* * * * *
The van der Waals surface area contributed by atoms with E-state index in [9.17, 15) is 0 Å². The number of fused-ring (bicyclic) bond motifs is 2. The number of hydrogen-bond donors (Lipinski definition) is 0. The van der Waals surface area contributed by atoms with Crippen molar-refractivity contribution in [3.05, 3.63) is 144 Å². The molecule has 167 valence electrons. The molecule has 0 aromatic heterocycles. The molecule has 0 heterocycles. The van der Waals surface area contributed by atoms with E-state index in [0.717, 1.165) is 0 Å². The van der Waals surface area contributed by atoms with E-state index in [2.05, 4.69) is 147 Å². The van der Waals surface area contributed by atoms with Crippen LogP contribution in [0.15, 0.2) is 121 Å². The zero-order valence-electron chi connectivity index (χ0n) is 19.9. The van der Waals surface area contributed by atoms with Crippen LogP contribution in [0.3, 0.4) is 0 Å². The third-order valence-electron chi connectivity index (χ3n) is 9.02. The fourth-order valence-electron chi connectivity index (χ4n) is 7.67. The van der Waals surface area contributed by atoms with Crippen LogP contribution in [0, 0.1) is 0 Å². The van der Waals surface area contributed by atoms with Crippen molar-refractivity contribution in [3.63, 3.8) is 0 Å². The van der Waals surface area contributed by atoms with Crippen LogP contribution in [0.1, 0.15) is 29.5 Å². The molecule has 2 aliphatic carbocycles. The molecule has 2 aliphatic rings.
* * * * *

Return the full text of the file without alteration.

The van der Waals surface area contributed by atoms with E-state index in [9.17, 15) is 0 Å². The number of fused-ring (bicyclic) bond motifs is 2. The number of hydrogen-bond donors (Lipinski definition) is 0. The van der Waals surface area contributed by atoms with Crippen molar-refractivity contribution in [3.05, 3.63) is 144 Å². The molecule has 167 valence electrons. The molecule has 0 aromatic heterocycles. The molecule has 0 heterocycles. The van der Waals surface area contributed by atoms with E-state index in [0.717, 1.165) is 0 Å². The van der Waals surface area contributed by atoms with E-state index in [2.05, 4.69) is 147 Å². The van der Waals surface area contributed by atoms with Crippen LogP contribution in [0.15, 0.2) is 121 Å². The zero-order valence-electron chi connectivity index (χ0n) is 19.9. The van der Waals surface area contributed by atoms with Crippen LogP contribution in [0.3, 0.4) is 0 Å². The third-order valence-electron chi connectivity index (χ3n) is 9.02. The fourth-order valence-electron chi connectivity index (χ4n) is 7.67. The van der Waals surface area contributed by atoms with Crippen LogP contribution in [0, 0.1) is 0 Å². The van der Waals surface area contributed by atoms with Crippen molar-refractivity contribution in [3.63, 3.8) is 0 Å². The van der Waals surface area contributed by atoms with Crippen LogP contribution in [0.1, 0.15) is 29.5 Å². The molecule has 2 aliphatic carbocycles. The molecule has 2 aliphatic rings.